The goal was to protect and enhance turtle nesting sites to minimize disturbance and predation on hatchlings, as well as construct owl nest boxes to increase habitat availability. MABRRI installed signage at restoration sites to inform and educate the public on the species itself, their known threats, and the work being done to minimize the threats. We also installed similar signage throughout the RDN, focusing on each municipality and the species that are locally and ecologically important to the region and local Indigenous communities. We hope that raising awareness to these additional species will reduce the risk of them becoming a conservation concern in the future. Lastly, a document was generated outlining work windows of least risk. This document was provided to the local municipalities to be used as a tool for planning policy and development activities at times of least risk throughout the year, thereby protecting already threatened species and preventing others from becoming a conservation concern.

MABRRI worked with the Canadian Mountain Network to highlight the significance of collaboration between Indigenous and Western knowledge systems in research, knowledge mobilization, and supporting the health and resilience of mountain systems and communities. Braiding these knowledge systems together acts as a critical step in working towards the United Nations (UN) Sustainable Development Goals (SDGs) and implementing the UN Declaration on the Rights of Indigenous Peoples (UNDRIP). In the first stage of this work, the CMN and the UN Sustainable Development Goals (SDGs) project, MABRRI reported on the connections between CMN research, knowledge mobilization, and the UN SDGs. Braiding United Nations Global Agendas will expand upon this by promoting the importance of braiding knowledge in advancing the SDGs, emphasizing the significance of an UNDRIP-aligned approach. The outcome of this project informed the Government of Canada of the important and necessary work of CMN, highlighting the Network’s approach to paving a path to a more sustainable and inclusive future.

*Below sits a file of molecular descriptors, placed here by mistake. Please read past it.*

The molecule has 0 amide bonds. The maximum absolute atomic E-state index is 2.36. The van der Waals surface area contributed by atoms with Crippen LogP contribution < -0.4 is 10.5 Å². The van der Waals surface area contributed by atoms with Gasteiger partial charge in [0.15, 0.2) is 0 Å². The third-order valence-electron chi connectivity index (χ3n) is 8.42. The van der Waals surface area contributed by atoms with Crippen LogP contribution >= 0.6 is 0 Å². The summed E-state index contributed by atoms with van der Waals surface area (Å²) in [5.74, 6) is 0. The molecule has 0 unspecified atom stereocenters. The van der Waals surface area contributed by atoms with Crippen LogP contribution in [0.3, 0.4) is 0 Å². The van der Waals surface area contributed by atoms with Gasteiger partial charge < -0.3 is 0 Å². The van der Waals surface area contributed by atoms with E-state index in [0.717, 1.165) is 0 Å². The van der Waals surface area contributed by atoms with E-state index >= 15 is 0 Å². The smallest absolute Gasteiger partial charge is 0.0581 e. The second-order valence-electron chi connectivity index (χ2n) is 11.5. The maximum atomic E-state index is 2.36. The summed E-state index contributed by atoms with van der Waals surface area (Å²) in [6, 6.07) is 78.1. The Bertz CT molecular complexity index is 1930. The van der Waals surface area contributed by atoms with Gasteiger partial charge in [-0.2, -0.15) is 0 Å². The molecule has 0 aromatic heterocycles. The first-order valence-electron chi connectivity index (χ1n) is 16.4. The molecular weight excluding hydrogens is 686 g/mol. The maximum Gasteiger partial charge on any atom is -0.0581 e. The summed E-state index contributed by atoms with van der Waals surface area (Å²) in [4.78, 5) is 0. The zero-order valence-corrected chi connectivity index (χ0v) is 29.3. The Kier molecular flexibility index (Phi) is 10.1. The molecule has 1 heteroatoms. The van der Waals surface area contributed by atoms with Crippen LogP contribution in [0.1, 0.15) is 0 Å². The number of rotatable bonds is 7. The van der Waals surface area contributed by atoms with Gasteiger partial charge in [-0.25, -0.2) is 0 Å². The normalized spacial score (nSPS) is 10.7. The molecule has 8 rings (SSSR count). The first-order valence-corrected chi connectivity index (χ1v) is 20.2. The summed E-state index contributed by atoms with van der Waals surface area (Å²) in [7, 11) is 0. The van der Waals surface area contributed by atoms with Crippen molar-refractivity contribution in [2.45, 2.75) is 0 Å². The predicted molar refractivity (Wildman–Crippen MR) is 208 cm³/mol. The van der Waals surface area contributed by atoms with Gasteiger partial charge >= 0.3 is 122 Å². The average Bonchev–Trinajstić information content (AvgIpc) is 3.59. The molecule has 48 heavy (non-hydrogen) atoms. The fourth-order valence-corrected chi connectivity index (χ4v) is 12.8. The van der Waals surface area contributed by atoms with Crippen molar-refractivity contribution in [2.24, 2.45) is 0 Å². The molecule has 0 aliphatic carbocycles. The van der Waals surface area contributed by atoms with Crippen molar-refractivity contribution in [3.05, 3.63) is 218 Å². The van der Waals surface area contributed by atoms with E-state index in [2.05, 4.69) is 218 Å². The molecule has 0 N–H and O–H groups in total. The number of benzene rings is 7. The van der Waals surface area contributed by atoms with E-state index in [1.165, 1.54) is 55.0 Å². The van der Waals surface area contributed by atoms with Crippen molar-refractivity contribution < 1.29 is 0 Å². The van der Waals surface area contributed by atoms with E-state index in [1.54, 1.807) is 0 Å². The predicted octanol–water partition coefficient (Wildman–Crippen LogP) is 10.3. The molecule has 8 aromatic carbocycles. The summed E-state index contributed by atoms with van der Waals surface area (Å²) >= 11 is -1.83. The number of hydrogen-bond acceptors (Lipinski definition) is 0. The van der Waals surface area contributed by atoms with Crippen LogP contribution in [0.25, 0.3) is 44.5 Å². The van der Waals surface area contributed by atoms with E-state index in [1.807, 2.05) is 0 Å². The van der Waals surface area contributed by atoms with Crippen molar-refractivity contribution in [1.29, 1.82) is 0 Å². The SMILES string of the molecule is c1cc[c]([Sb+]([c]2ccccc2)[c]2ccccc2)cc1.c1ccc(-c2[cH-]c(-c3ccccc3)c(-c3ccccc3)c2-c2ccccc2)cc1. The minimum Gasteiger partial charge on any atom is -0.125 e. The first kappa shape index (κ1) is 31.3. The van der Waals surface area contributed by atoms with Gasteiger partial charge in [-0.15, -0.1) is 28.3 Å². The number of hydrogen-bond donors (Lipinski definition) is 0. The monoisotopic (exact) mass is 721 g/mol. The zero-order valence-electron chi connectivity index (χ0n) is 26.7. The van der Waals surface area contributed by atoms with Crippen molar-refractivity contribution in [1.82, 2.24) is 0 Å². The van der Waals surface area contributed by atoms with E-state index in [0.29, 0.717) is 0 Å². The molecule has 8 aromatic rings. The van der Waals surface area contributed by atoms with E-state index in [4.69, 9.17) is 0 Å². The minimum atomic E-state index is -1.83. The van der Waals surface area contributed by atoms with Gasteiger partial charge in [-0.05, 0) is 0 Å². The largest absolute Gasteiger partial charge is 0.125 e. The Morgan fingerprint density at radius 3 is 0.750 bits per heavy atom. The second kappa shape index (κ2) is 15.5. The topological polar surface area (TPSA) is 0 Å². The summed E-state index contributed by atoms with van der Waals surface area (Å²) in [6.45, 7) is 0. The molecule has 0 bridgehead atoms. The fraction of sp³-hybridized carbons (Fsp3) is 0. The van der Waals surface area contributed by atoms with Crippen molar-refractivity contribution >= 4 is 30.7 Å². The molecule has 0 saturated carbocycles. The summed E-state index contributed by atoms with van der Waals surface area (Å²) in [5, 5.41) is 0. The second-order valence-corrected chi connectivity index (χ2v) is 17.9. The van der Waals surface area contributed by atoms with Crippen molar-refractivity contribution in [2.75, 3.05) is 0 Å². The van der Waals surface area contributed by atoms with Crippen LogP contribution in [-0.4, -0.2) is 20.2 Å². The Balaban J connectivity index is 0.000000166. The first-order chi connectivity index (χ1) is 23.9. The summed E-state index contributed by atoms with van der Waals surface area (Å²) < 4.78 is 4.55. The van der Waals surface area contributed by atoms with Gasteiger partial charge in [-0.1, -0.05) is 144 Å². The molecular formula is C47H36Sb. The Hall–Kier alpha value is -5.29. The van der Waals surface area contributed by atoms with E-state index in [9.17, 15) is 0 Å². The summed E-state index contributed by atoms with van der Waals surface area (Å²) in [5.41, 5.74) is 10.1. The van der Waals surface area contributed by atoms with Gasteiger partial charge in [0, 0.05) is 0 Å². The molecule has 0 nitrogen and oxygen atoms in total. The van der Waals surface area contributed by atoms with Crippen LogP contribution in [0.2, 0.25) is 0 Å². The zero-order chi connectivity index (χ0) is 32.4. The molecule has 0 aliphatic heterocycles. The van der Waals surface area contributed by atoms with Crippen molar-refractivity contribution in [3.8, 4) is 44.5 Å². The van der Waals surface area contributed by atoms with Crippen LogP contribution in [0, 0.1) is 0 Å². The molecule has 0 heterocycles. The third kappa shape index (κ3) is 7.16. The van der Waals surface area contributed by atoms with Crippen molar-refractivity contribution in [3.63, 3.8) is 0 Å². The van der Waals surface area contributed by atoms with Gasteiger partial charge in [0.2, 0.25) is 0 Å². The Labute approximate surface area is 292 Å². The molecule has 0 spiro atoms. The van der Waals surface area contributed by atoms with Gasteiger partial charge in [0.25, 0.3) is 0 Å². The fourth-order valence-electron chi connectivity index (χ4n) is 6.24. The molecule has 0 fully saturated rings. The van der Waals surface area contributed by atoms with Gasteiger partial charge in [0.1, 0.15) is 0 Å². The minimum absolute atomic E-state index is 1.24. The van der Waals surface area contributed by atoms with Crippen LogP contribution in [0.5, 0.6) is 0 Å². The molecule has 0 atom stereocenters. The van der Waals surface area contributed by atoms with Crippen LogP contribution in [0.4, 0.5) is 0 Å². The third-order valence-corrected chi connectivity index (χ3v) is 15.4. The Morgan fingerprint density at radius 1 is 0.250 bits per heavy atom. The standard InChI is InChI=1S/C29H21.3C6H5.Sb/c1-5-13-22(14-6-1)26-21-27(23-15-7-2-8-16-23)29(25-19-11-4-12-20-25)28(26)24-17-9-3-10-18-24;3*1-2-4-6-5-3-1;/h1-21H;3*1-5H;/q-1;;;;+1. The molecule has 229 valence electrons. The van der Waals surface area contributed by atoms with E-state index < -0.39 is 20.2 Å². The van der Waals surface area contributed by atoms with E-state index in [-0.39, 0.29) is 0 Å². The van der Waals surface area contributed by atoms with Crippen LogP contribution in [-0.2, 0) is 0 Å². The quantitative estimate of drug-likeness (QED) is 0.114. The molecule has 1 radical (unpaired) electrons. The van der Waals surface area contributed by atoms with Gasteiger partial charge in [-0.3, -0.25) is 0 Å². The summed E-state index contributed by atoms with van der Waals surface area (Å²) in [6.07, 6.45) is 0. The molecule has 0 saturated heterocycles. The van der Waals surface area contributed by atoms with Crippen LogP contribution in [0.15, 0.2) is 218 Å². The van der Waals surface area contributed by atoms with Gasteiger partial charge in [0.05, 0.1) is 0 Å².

MABRRI’s work was guided by a Technical Advisory Committee, made up of a diverse panel of experts in sustainable development, Indigenous rights, and governmental processes. From January – March 2022, the team interviewed Network members to gain an understanding of how CMN braids knowledge to support UNDRIP and the SDGs. The objective of this project was to present the important work of CMN to leading decision makers in Canada to inform and advance holistic sustainable development.

Throughout 2018 and 2019, the MABRRI team investigated how VIU is meeting the United Nations 17 Sustainable Development Goals (SDGs). Established in 2015, the SDGs act as a blue print that all world nations can follow to achieve social, economic, and cultural prosperity while simultaneously caring for and protecting the earth. The cooperation of many different sectors, including academic institutions, is necessary in order to achieve all 17 SDGs by the year 2030. Through an extensive literature review, over 80 meetings with VIU faculty and staff, and three community engagement events, the MABRRI team researched not only how VIU is meeting the SDGs, but what VIU can do moving forward to continue to meet them in the future. With this data, MABRRI was able to provide a list of recommendations to the Office of the President in January 2020.